Nine in ten respondents said around 160,000 pages of legislation is too much
This week's 100 respondents also answered questions on the likelihood that UK will reach a Brexit deal and avoid a ‘no deal' scenario by 29 March 2019, whether the government should abolish the Lifetime ISA, and whether the government should introduce stepped automatic enrolment contributions based on an individual's annual income.
An overwhelming majority (92%) of this week's Pensions Buzz respondents said there is too much red tape in pensions. Of these, some pundits argued that the estimated 160,000 pages of pensions legislation is "too much".
Meanwhile, one said: "Far, far too much red tape with widespread damage caused - not least the huge administrative cost of compliance with it all."
Another pundit cited that to simplify, will need a definite change of mind-set - what inevitably will result are some winners and some losers, and we have to accept this.
"Nothing justifies the ridiculous levels of rules and regulations that currently exist, and that is after so called simplification."
Some 5% of respondents answered no, with one commenting: "We probably have the right amount of red tape in pensions. Whether it is the right red tape is another matter."
Just were 3% were unsure, with one pundit saying everything that is there, is there for a reason. "However, the way our legal system is will mean the amount can only ever grow."
Just over half of respondents believed it is likely or very likely that the UK will reach a Brexit deal and avoid a ‘no deal' scenario by 29 March 2019.
Under half (40%) said it is likely, while 12% thought it is very unlikely.
One person that chose the ‘likely' option said: "Sadly likely. No deal (or, more correctly, a World Trade Organisation deal) would be better than this horrible mess of a satrapy that the prime minister's ‘remainer' civil servant has contrived to tie us into."
One respondent that said it was very likely, noted: "Unless [Theresa] May capitulates over everything the EU demands, thus committing the UK to years of penury under the EU yoke until the EU itself collapses."
Just under a third said it is unlikely, with one saying there is not a workable deal to be found. "It will end in endless transition deals followed by another referendum by a future government where a younger electorate will vote to remain."
Some 16% said it is very unlikely the UK will reach a Brexit deal by the deadline.
Almost 60% of respondents thought the government should abolish the Lifetime ISA (LISA), with one calling it is a "weak attempt" at providing an alternative to a pension.
Another pundit said: "The LISA's best bits should be adopted in pensions law and the LISA itself should then be abolished."
It comes as the Treasury Committee called upon the government to abolish the LISA just 16 months after it was first made available, after receiving persistently negative feedback on the product.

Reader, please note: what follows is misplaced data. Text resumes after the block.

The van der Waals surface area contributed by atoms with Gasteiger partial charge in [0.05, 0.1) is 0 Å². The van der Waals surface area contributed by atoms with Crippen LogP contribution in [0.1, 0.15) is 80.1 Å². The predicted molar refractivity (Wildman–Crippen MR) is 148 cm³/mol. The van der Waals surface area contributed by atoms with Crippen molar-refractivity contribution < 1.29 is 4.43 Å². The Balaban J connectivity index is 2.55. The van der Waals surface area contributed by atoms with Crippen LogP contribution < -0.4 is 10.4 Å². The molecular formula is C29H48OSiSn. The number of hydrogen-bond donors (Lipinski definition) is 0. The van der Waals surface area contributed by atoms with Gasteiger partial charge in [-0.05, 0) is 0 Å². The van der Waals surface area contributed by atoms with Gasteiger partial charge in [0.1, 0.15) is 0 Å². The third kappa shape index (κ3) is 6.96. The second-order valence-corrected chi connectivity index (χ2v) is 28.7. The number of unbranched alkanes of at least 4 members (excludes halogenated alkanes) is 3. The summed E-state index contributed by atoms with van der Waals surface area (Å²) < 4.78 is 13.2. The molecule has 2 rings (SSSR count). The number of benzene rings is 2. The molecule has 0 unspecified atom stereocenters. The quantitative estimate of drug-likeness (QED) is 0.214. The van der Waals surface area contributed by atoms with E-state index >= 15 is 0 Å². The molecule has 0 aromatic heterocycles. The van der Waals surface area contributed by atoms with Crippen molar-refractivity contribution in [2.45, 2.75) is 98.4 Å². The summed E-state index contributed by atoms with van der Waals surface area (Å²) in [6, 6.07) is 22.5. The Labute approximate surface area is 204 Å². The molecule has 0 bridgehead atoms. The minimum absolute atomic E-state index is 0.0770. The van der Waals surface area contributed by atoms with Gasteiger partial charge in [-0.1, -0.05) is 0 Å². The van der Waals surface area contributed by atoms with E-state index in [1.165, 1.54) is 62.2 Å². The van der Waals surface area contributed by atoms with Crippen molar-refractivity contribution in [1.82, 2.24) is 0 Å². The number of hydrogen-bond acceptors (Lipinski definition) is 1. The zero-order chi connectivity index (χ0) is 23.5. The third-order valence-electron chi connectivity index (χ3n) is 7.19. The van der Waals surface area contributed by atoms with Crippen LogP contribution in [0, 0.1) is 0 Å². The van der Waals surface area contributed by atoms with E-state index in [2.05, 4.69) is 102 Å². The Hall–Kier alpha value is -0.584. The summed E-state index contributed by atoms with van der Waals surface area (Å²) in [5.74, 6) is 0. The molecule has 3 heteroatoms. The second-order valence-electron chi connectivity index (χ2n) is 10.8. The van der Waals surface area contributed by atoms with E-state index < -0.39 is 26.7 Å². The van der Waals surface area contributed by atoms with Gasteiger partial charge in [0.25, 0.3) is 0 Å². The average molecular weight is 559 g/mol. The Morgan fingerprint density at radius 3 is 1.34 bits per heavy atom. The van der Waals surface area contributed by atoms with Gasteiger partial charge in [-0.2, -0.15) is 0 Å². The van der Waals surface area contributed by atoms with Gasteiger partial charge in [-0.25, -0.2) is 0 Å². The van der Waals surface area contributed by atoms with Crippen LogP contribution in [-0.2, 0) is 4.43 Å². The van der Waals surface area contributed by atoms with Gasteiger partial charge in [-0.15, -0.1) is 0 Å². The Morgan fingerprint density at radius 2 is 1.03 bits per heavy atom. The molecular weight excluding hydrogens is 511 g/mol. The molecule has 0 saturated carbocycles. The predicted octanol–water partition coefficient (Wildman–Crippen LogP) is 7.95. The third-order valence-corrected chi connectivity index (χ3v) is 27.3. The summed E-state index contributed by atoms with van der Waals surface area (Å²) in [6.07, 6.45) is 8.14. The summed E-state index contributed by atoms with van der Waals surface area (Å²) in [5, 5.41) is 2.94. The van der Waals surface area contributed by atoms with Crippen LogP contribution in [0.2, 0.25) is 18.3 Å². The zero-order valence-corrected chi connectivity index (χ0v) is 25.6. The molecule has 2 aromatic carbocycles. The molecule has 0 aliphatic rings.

Just under a quarter agreed that the LISA should not be axed, with one person saying: "It's very useful for buying your first home and as a top-up for other retirement savings, specifically for the self-employed."
Another argued that it should relaunch and that its uses and benefits should be highlighted. "Young people who know about it actually like it."
Under a fifth (18%) were unsure if the LISA should be scrapped. One respondent cited that abolition after less than two years would be an embarrassing failure.
The majority (60%) of respondents did not think the government should introduce stepped automatic enrolment (AE) contributions based on an individual's annual income.
Of these, many respondents said it would add too much complexity. One argued: "Minimum employer contributions need to be increased to beyond parity with member contributions."
Another said it would create a larger gap in retirement income.
However, just over a third agreed that the government should introduce it. One person cited that anything that increases contributions into pensions is vital in order to "avoid a minefield of problems with ageing members unable to afford to retire but unable to continue in their jobs based on age/health".
Another commented: "We need to make sure people save enough for the future and they need a bit of persuading to believe that it is the right thing to do."
Just 6% were unsure.
This week, a Pensions Buzz peer wanted to know if there should be a maximum age that someone can act as a trustee, and if so, what age that should be. Just over three quarters of respondents said there should be no age restriction.
Of these, one respondent said: "Age does not dictate an individual's mental capacity. There are people around who are over 100 and are as bright as a button and the converse is equally true that there are people at age 50 who are physically fit but mentally unable to cope with the complexities of life."
Just under one in 10 said trustees should be no older than 70 years old, while the same number said trustees should be no older than 75.
Some 4% said trustees should be no older than 80. However, one said it would be very difficult to set an age as it will depend upon an individual's mental faculties remaining intact.
Just 2% said the maximum age that someone can act as a trustee should be 65.
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An amendment to the Pensions Schemes Bill which would have seen people given a pre-booked Pension Wise appointment ahead of accessing their retirement savings has been defeated.
A proposal to ensure savers receive a Pension Wise appointment prior to accessing their retirement pot has received cross-party support in parliament, while Labour seeks net-zero pensions by 2050.
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